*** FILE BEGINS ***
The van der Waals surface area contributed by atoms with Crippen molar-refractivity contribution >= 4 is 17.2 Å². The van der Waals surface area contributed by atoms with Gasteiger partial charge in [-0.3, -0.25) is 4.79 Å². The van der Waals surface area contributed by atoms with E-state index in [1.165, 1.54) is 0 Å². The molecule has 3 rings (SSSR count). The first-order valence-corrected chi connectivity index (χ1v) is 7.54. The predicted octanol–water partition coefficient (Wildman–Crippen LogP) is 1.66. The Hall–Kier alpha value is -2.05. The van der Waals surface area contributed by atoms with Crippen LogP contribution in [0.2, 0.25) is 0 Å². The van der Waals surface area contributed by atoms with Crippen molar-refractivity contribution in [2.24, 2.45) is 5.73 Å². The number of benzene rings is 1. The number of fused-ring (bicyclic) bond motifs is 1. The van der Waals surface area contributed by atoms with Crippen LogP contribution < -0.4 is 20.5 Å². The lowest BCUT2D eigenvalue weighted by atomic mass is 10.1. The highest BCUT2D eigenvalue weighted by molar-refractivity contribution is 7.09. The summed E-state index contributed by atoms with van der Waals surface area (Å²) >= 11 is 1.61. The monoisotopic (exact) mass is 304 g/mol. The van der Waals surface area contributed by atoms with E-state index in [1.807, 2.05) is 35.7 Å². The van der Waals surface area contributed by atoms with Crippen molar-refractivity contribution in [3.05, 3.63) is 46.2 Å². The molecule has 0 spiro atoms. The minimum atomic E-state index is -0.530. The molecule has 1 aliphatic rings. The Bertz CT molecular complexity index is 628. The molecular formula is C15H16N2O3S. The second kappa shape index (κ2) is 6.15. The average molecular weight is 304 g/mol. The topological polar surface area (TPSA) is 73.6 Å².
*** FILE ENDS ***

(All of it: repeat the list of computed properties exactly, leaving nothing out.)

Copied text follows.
The van der Waals surface area contributed by atoms with Crippen molar-refractivity contribution >= 4 is 17.2 Å². The van der Waals surface area contributed by atoms with Gasteiger partial charge in [-0.3, -0.25) is 4.79 Å². The van der Waals surface area contributed by atoms with E-state index in [1.165, 1.54) is 0 Å². The molecule has 3 rings (SSSR count). The first-order valence-corrected chi connectivity index (χ1v) is 7.54. The predicted octanol–water partition coefficient (Wildman–Crippen LogP) is 1.66. The Hall–Kier alpha value is -2.05. The van der Waals surface area contributed by atoms with Crippen LogP contribution in [0.2, 0.25) is 0 Å². The van der Waals surface area contributed by atoms with Crippen molar-refractivity contribution in [2.24, 2.45) is 5.73 Å². The number of benzene rings is 1. The number of fused-ring (bicyclic) bond motifs is 1. The van der Waals surface area contributed by atoms with Crippen LogP contribution < -0.4 is 20.5 Å². The lowest BCUT2D eigenvalue weighted by atomic mass is 10.1. The highest BCUT2D eigenvalue weighted by molar-refractivity contribution is 7.09. The summed E-state index contributed by atoms with van der Waals surface area (Å²) >= 11 is 1.61. The monoisotopic (exact) mass is 304 g/mol. The van der Waals surface area contributed by atoms with E-state index in [1.807, 2.05) is 35.7 Å². The van der Waals surface area contributed by atoms with Crippen molar-refractivity contribution in [3.05, 3.63) is 46.2 Å². The molecule has 0 spiro atoms. The minimum atomic E-state index is -0.530. The molecule has 1 aliphatic rings. The Bertz CT molecular complexity index is 628. The molecular formula is C15H16N2O3S. The second kappa shape index (κ2) is 6.15. The average molecular weight is 304 g/mol. The topological polar surface area (TPSA) is 73.6 Å².